Continuing Satyajit Ray's honest and sensitive portrayal of one Bengali boy's life, Aparajito leads Apu into adulthood and further heartbreak. After the crushing blow that brought Pather Panchali to a close, Apu's father Harihar (Kanu Banerji) has relocated the family to Benares. Here he can earn a living working as a Brahmin priest, conducting Hindu rituals by the Ganges; this is the heart of the city, where many come to bathe, beg and peddle on the ghats. To bolster this meagre income, he also dispenses herbal medicine to those too poor, or too wary, to see a real doctor. In this way he keeps the three of them together; himself, his wife Sarbojaya (Karuna Banerji) and Apu (Pinaki Sengupta).

Unfortunately they are far from wealthy, forcing them to rent rooms in a dingy, frequently monkey-infested, apartment block. In the central square there is a single tap, shared by the tenants, beside which Sarbojaya spends most of her time. Every day she seems fearful of harassment, particularly by new arrivals such as Nanda Babu (Charu Ghosh). This is the legacy of leaving their birthplace for the city. Ironically Sarbojaya is as isolated here as she was in the country, trapped by the family's situation. Only Apu seems truly content, roaming the alleys with other boys and amusing himself. The family has no money to pay for school fees, so Apu gains his education on the streets.

In creating Aparajito, Ray has fashioned a study of truth, about how things are rather than how we would like them to be. Apu's family is far down the social hierarchy and in grave danger of slipping further, seemingly beset by tragedy at the worst possible moment. This is a time of inner and outer turmoil for Apu, torn from his old friends by external forces and disorientated by the hormonal urges of his growing body. Ray latches onto this emotional conflict, revealing its nuances. Aparajito doesn't just evoke fear, it contains the fear of losing (someone else), the fear of driving (someone else) away and the fear of being forgotten (by someone else). For the empty spaces, Ray encourages you to substitute both Apu and Sarbojaya; each suffers when Apu departs for a university education in Calcutta.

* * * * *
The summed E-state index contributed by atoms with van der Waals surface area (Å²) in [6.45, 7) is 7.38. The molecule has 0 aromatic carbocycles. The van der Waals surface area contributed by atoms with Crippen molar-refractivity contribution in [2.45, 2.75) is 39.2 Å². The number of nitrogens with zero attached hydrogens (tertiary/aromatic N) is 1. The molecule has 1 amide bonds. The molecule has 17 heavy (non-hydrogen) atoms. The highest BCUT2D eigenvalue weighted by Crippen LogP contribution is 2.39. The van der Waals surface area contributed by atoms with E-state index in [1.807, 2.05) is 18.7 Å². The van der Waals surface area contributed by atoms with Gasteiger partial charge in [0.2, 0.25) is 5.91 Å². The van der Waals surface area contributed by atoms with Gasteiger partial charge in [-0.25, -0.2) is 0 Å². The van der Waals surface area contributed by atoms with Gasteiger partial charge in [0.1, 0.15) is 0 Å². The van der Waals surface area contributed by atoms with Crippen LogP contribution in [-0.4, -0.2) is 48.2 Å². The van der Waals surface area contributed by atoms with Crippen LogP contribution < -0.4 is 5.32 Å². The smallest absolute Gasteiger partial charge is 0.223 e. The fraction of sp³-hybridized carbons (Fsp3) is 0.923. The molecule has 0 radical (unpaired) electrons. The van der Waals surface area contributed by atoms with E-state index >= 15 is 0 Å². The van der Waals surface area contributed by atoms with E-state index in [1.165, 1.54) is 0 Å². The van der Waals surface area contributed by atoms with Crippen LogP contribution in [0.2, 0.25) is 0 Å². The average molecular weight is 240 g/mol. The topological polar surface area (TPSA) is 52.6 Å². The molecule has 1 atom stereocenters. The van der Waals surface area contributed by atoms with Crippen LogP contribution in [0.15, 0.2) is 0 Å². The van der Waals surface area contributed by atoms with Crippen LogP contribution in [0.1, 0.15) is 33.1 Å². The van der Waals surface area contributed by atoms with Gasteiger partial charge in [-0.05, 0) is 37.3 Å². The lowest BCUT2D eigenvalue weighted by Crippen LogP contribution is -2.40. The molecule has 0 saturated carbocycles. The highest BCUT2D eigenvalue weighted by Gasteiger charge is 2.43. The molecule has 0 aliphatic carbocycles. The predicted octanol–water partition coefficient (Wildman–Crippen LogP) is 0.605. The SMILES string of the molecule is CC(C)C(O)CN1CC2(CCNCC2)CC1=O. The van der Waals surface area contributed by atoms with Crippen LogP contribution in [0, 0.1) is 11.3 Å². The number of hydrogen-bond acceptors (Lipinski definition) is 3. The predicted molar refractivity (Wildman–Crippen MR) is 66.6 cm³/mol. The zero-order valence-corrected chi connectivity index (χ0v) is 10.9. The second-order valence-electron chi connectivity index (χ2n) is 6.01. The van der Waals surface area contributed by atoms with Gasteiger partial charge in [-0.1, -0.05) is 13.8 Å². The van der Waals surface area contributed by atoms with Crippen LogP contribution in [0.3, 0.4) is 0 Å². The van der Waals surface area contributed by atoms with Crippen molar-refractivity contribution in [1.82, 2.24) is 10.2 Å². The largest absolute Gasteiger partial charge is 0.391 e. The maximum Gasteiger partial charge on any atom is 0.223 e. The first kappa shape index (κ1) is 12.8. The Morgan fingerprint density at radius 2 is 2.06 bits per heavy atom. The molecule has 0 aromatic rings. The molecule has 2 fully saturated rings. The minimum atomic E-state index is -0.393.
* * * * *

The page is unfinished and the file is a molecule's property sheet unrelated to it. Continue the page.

Much like Pather Panchali, this episode is dominated by Sarbojaya. For all of her subservience, her desire to keep to the shadows, Sarbojaya is the central axis of Aparajito. Once Apu's father has departed, as in the earlier film, it is just her and Apu; the emotional ties are simple, even if the ramifications are not. Yet because Karuna Banerji is relegated mostly to the sidelines, it's difficult to judge her performance; apart from brief instants where a look speaks of pain, hope, despair and love, Sarbojaya spends her life waiting. Karuna reacts when someone or something disturbs her equilibrium, otherwise she remains in stasis -- paralysed by the fear that change can only make her life worse, as it has done so often before. It's a subtle role to play and Karuna does an excellent job of conjuring up the maternal bond.